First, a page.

Attorney General Martha Coakley is trouncing her rivals for the Democratic gubernatorial nomination, according to a new poll.
But a few recent missteps have made her an easy target for criticism and revived questions about her political skills lingering from her crushing 2010 Senate loss to Republican Scott Brown.
Last week, Coakley opened herself to mockery from Republicans for guessing that the state gas tax is 10 cents per gallon (it’s 24 cents.) This week, Coakley’s rivals pounced on her for belatedly repaying the state $10,820.09 after acknowledging that she had not reimbursed the state for four years of political travel in her official vehicle.
The flubs are “small missteps in the early part of the campaign,” said Jerold Duquette, a political scientist at Central Connecticut State University. But “they probably do matter because they can be marshaled by opponents and by media as evidence that the shadowy doubts that linger from her 2010 campaign have legs.”
Hoping to fan those doubt on Thursday, Coakley’s nearest rival, state Treasurer Steve Grossman, called on the state inspector general to investigate Coakley’s use of taxpayer money for political travel.
“Taxpayers should not be subsidizing Martha Coakley’s personal and political activities, and it’s clear that they have been doing so for years,” Grossman said in a statement. “It’s time for Martha Coakley to open the books for a credible and independent accounting.”
The Massachusetts Republican Party, meanwhile, called on Coakley to provide more detailed information about her political travel, including the date, location, type of event, and total miles traveled.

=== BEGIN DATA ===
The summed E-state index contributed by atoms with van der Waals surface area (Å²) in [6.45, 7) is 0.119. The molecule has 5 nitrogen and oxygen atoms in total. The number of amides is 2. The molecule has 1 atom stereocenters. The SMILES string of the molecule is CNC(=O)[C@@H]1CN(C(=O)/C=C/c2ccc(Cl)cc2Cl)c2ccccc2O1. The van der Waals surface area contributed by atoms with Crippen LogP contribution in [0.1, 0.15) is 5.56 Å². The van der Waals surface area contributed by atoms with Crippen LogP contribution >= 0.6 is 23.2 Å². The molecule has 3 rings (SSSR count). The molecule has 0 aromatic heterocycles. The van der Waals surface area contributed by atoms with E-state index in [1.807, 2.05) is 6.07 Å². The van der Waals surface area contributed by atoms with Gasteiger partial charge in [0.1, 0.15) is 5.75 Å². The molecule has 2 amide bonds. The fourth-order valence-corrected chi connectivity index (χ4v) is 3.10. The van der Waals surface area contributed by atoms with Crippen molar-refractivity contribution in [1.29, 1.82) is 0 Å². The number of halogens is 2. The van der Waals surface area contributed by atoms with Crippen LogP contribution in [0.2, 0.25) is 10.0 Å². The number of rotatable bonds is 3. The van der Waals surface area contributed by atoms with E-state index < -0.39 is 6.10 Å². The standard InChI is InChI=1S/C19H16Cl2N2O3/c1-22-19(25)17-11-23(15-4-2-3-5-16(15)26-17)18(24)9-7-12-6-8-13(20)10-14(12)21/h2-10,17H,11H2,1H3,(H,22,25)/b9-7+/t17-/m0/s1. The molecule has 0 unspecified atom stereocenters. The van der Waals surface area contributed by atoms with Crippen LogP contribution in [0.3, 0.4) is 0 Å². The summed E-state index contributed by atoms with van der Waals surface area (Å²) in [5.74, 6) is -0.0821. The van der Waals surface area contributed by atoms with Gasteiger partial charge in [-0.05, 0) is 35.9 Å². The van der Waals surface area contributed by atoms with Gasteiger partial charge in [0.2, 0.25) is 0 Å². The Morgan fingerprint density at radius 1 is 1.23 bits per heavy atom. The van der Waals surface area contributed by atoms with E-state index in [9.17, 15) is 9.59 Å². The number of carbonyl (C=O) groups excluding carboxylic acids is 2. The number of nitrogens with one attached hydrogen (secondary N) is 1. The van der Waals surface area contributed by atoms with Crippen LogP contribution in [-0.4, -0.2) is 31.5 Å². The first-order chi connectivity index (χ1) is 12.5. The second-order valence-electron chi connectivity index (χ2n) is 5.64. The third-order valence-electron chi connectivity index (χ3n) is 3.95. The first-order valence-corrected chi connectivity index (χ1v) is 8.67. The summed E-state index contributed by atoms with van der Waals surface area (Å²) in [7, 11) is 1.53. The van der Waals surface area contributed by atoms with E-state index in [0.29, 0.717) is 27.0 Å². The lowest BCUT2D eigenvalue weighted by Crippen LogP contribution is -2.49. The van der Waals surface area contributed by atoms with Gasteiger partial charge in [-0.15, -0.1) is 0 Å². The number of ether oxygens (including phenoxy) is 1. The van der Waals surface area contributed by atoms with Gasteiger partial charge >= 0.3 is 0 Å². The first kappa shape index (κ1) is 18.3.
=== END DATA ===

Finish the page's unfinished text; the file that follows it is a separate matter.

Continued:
“Someone needs to check her math so the public can be assured that Martha’s come up with an accurate figure,” Kirsten Hughes, the party chairwoman, said in a statement.
The inspector general’s office declined to comment on Grossman’s request.
So far, at least, such criticism appears not be harming Coakley’s standing in the Democratic field. Among the five candidates battling toward the September primary, Coakley far outpaces Grossman, 51 percent to 7 percent, according to a WBUR poll released Thursday.
Former state and federal homeland security official Juliette Kayyem was third, at 4 percent, followed by former federal health care official Donald Berwick, at 3 percent and biopharmaceutical executive Joe Avellone at 1 percent.
Name recognition appears to be buoying Coakley’s support. More than two-thirds of likely voters said they had never heard of Kayyem, Berwick, or Avellone. By contrast, 96 percent of respondents said they had heard of Coakley and 64 percent said they had heard of Grossman.
In a potential general election matchup between Coakley and GOP candidate Charlie Baker, the is tightening, according to the poll. Coakley was ahead 39 percent to 30 percent, compared to the 41 percent to 26 percent lead she held over Baker in a WBUR survey in March.